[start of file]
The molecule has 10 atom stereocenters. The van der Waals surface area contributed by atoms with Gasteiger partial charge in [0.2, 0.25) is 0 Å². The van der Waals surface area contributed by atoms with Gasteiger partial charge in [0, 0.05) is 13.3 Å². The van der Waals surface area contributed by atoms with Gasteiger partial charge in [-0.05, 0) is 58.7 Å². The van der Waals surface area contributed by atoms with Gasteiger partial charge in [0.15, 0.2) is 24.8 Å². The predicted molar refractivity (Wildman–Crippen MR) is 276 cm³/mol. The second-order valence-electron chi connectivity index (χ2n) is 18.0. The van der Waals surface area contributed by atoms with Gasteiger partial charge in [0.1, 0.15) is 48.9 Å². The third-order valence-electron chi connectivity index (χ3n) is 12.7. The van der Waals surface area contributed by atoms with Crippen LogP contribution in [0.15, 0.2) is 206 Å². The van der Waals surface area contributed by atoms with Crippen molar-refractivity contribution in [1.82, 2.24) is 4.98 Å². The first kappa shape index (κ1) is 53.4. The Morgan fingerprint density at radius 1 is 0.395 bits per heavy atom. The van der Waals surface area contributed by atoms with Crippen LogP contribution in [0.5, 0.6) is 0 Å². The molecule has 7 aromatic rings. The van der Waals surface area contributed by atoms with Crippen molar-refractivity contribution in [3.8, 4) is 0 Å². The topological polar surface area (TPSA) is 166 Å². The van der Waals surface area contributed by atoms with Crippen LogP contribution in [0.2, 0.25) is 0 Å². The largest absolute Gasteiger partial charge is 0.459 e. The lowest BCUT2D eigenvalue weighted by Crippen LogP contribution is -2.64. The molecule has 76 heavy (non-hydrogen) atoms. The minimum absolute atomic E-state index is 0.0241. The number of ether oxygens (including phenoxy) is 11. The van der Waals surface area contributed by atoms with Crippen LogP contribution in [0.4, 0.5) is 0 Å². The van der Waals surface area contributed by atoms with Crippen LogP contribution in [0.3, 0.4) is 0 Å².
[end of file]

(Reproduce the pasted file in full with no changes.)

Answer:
The molecule has 10 atom stereocenters. The van der Waals surface area contributed by atoms with Gasteiger partial charge in [0.2, 0.25) is 0 Å². The van der Waals surface area contributed by atoms with Gasteiger partial charge in [0, 0.05) is 13.3 Å². The van der Waals surface area contributed by atoms with Gasteiger partial charge in [-0.05, 0) is 58.7 Å². The van der Waals surface area contributed by atoms with Gasteiger partial charge in [0.15, 0.2) is 24.8 Å². The predicted molar refractivity (Wildman–Crippen MR) is 276 cm³/mol. The second-order valence-electron chi connectivity index (χ2n) is 18.0. The van der Waals surface area contributed by atoms with Gasteiger partial charge in [0.1, 0.15) is 48.9 Å². The third-order valence-electron chi connectivity index (χ3n) is 12.7. The van der Waals surface area contributed by atoms with Crippen LogP contribution in [0.15, 0.2) is 206 Å². The van der Waals surface area contributed by atoms with Crippen molar-refractivity contribution in [1.82, 2.24) is 4.98 Å². The first kappa shape index (κ1) is 53.4. The Morgan fingerprint density at radius 1 is 0.395 bits per heavy atom. The van der Waals surface area contributed by atoms with Crippen LogP contribution in [0.5, 0.6) is 0 Å². The molecule has 7 aromatic rings. The van der Waals surface area contributed by atoms with Crippen molar-refractivity contribution in [3.8, 4) is 0 Å². The topological polar surface area (TPSA) is 166 Å². The van der Waals surface area contributed by atoms with Crippen LogP contribution in [0.2, 0.25) is 0 Å². The largest absolute Gasteiger partial charge is 0.459 e. The lowest BCUT2D eigenvalue weighted by Crippen LogP contribution is -2.64. The molecule has 76 heavy (non-hydrogen) atoms. The minimum absolute atomic E-state index is 0.0241. The number of ether oxygens (including phenoxy) is 11. The van der Waals surface area contributed by atoms with Crippen LogP contribution in [0.4, 0.5) is 0 Å². The van der Waals surface area contributed by atoms with Crippen LogP contribution in [0.3, 0.4) is 0 Å².